Alber Elbaz On Being A ‘Closet Case’ & The One Word To Never Say

Being in the same room as as Lanvin‘s Alber Elbaz is quite the humbling experience. We’ve long admired his work, and he’s one of the funniest and most down-to-earth designers, so sitting in on his “Master Class” chat with Harper’s Bazaar editor-in-chief Glenda Bailey on Monday was a real treat.

Clad in a dark coat and adorable knit beanie, Elbaz, amongst many other things, cracked fat jokes about himself, reminisced about being in charge of entertainment while serving the mandatory three-year service in the Israeli army, and laughed about designing mother-of-the-brides dresses from crêpe de Chine (“I was doing MOB in CDC, it sounded more like a disease”).

While he remained polite and diplomatic about John Galliano’s racist breakdown and return to fashion (“I hope the world will forgive him”), he was more than happy to talk about his first job at Geoffrey Beene in the late 1980s. During his seven-year stint at the house, he definitely picked up more than one tip along the way from the late designer, but he learned the most important thing within his first month there: never use the word “commercial”.

He explained to Bailey:

“I was there for seven and a half years, and you know, when I started at Geoffrey Beene, they didn’t have a place for me in the studio so they actually gave me a little table in the dressing room. That was the place that was available, so I was actually a ‘closet case’. I remember one day, my English was not good at the time and is not perfect now, but I remember all these crazy clothes he was doing and quite bizarre for me. One day, it was just a simple piece, and I said, ‘Wow, it’s such a commercial piece!’ And I saw Mr. Beene go, like, really red and pink and yellow, and he said, ‘Alber, can I see you for a second?’ And I go, [happily] ‘Sure!’ And he goes, ‘Don’t you ever say commercial. Say desirable.’ And I knew that moment that I was introduced to the industry of desire, and it’s not just about commercial because nobody today can define commercial. What is commercial? Cheap is commercial, logo is commercial, hip — what is commercial? I think that desire and desirable piece is what we are doing, and this is what our industry is all about — desire.”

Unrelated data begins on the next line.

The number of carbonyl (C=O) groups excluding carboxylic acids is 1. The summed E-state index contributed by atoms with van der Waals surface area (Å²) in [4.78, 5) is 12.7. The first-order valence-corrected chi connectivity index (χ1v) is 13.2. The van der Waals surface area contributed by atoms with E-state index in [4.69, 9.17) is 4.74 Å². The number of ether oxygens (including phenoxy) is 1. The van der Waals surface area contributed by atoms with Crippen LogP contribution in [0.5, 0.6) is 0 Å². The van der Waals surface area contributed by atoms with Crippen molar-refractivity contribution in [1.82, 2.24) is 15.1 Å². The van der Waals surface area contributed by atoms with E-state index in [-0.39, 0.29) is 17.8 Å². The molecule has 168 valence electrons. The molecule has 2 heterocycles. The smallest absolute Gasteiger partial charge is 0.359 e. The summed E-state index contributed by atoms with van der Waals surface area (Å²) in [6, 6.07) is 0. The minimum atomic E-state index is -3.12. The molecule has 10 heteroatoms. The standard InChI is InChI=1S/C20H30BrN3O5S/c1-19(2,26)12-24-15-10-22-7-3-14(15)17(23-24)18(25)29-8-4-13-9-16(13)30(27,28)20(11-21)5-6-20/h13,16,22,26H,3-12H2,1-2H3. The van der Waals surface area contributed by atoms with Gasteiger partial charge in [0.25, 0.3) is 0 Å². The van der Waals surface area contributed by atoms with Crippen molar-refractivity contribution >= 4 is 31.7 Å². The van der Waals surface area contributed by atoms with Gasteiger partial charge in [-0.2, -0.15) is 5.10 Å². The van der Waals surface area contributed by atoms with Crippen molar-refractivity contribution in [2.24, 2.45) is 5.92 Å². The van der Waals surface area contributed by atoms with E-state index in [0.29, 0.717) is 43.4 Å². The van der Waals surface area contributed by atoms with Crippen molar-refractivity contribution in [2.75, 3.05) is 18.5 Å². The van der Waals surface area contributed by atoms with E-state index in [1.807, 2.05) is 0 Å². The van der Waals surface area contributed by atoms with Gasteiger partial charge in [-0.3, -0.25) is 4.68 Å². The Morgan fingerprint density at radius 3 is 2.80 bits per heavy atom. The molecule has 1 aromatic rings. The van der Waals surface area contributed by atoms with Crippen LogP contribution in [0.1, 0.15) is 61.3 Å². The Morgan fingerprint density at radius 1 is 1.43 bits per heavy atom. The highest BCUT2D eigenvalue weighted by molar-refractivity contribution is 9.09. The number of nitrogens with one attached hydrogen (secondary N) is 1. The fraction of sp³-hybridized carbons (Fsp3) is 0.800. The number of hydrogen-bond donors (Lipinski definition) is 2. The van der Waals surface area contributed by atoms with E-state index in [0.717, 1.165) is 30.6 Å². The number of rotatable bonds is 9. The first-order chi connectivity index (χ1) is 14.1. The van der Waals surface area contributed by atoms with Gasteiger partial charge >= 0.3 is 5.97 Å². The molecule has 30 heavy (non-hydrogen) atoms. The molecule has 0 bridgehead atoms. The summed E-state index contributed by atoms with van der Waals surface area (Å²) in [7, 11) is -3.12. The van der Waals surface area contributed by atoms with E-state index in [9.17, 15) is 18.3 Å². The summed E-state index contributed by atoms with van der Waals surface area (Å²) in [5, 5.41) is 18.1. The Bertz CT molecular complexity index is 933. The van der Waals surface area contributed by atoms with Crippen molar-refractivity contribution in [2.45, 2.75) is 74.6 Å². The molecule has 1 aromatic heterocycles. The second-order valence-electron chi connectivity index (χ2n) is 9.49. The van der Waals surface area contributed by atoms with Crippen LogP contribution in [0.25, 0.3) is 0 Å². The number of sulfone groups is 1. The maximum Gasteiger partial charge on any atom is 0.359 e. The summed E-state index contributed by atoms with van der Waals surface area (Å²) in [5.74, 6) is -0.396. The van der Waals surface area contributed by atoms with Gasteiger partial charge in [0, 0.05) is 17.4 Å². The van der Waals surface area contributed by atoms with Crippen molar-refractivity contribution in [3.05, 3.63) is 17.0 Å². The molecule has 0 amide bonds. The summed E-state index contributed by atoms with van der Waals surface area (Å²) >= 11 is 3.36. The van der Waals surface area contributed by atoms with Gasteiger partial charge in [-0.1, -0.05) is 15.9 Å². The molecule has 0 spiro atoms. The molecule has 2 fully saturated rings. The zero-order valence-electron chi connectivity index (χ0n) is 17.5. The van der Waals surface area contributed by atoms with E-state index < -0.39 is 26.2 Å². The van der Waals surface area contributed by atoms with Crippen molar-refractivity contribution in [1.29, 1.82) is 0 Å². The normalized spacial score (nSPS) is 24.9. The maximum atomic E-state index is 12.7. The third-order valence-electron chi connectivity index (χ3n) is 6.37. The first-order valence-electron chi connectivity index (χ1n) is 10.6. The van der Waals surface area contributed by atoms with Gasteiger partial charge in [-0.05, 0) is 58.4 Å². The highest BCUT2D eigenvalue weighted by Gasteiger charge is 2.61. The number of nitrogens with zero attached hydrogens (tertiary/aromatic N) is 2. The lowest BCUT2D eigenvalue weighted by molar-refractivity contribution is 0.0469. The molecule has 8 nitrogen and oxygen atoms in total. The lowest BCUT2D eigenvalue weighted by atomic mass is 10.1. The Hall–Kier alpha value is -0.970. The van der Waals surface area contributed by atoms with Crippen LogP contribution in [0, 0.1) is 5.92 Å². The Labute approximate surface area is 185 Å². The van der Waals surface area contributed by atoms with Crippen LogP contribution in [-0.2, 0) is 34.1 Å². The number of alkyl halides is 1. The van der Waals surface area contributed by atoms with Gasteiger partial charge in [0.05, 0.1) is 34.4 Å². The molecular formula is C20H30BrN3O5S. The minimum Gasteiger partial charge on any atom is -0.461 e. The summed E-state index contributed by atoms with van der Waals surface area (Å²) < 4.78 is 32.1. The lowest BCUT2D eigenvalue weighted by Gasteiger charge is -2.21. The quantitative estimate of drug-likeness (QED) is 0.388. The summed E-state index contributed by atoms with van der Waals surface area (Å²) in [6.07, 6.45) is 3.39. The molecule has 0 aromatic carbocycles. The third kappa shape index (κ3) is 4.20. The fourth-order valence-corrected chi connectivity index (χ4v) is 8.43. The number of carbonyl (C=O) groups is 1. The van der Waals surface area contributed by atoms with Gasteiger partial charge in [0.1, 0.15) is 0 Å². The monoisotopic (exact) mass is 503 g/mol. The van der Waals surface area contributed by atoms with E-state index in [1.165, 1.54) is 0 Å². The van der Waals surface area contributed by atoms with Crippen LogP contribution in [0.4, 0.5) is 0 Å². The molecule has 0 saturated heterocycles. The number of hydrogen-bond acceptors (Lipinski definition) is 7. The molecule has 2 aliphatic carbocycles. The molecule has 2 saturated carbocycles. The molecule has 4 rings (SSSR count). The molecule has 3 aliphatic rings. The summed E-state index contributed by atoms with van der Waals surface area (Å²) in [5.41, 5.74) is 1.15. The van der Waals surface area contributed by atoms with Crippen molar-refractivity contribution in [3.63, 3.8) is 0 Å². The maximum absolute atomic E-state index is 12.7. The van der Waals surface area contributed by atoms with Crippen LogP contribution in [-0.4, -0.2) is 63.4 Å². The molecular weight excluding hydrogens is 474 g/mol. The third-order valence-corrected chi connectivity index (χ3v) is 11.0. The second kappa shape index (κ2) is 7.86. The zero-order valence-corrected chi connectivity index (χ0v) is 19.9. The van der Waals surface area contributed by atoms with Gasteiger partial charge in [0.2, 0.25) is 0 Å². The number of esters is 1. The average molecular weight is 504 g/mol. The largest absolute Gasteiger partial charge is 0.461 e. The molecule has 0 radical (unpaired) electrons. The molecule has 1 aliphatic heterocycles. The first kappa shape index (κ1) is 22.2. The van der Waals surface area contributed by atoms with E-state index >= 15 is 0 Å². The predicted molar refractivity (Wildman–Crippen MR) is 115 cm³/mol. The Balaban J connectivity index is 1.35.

Indeed it is. Sigh. Check out Lanvin’s incredibly desirable fall 2013 collection in the video below:

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